Holidays in Lille, France

05 Mar 2019

Lille and its neighbour Roubaix have been reinvented as cultural hubs.

Book browsing

Smack in the middle of Lille’s main square, La Vieille Bourse is its former stock exchange, probably the most beautiful building in the city, dating from 1652. Walk into the open courtyard to discover book stalls, chess players, street musicians and, on summer Sunday evenings, tango dancing. There are eight permanent bouquinistes, booksellers who since 1982 display thousands of rare tomes, cinema posters, prints and maps, plus bandes déssinées, comics from vintage English-language Marvel and DC to Tintin and Mickey Mouse. We may be in the age of Kindle but in Lille, print culture is alive and well. Afterwards, enjoy a chocolat chaud and signature gaufre pastry at Meert’s 17th-century tearoom and pâtisserie.

The Musée d’Histoire Naturelle

The Musée d’Histoire Naturelle is perfect for family visits away from the crowds. Housed in a grand 1822 building, it is one of France’s most important natural history museums. Apart from giant skeletons of elephants and whales, there are thousands of stuffed animals and birds, strange living insect installations and a geological wing with scary dinosaurs. During the Lille 3000 festival, it will host a show on Mexican folk art. Right outside is Parc Jean-Baptiste Lebas, perfect for a picnic in summer. The park is a typical example of how Lille has changed, as this green space with modern sculptures and flower gardens used to be an ugly car park.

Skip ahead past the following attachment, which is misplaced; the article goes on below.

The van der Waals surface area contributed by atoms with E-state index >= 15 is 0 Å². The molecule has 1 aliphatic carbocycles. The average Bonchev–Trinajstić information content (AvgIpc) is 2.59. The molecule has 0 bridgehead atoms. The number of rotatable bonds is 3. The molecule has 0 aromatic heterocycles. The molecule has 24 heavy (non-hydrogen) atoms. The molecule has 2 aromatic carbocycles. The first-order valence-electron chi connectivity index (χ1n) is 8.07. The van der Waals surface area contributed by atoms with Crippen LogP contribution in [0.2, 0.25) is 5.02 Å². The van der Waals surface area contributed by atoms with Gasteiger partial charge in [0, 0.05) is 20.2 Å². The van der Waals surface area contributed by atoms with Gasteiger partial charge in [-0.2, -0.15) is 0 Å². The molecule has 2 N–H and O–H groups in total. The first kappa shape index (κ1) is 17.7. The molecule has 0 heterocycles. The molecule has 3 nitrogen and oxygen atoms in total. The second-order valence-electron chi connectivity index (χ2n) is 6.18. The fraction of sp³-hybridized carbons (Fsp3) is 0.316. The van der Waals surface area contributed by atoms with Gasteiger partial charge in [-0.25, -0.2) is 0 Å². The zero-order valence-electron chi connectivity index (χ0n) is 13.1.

Les Maisons Folie Moulins

Les Maisons Folie Moulins, founded in 2009 in a 19th-century red-brick brewery, is a thriving creative centre for street art, photography, dance and music. It is also the site of Micro-Folies, a permanent digital museum showing 250 works from museums around the whole of France.

Artists’ studios

Roubaix was France’s textile capital in 1900, but fell into decline in the 1970s. It has reinvented itself as a centre for artists and artisans. A glass-roofed textile warehouse, Ateliers Jouret was squatted in the 1980s then abandoned before the installation in 2017 of 30 multimedia artists’ studios. This is a perfect opportunity for the general public to get an peek into Roubaix’s creative world, with artists working in ceramics, printing, painting, sculpture and illustration. Locals and tourists can sign up for half-day workshops to study ceramics themselves. The first weekend of each month is Jouret Market, when the whole place is open for visits and sales, concerts and performances.

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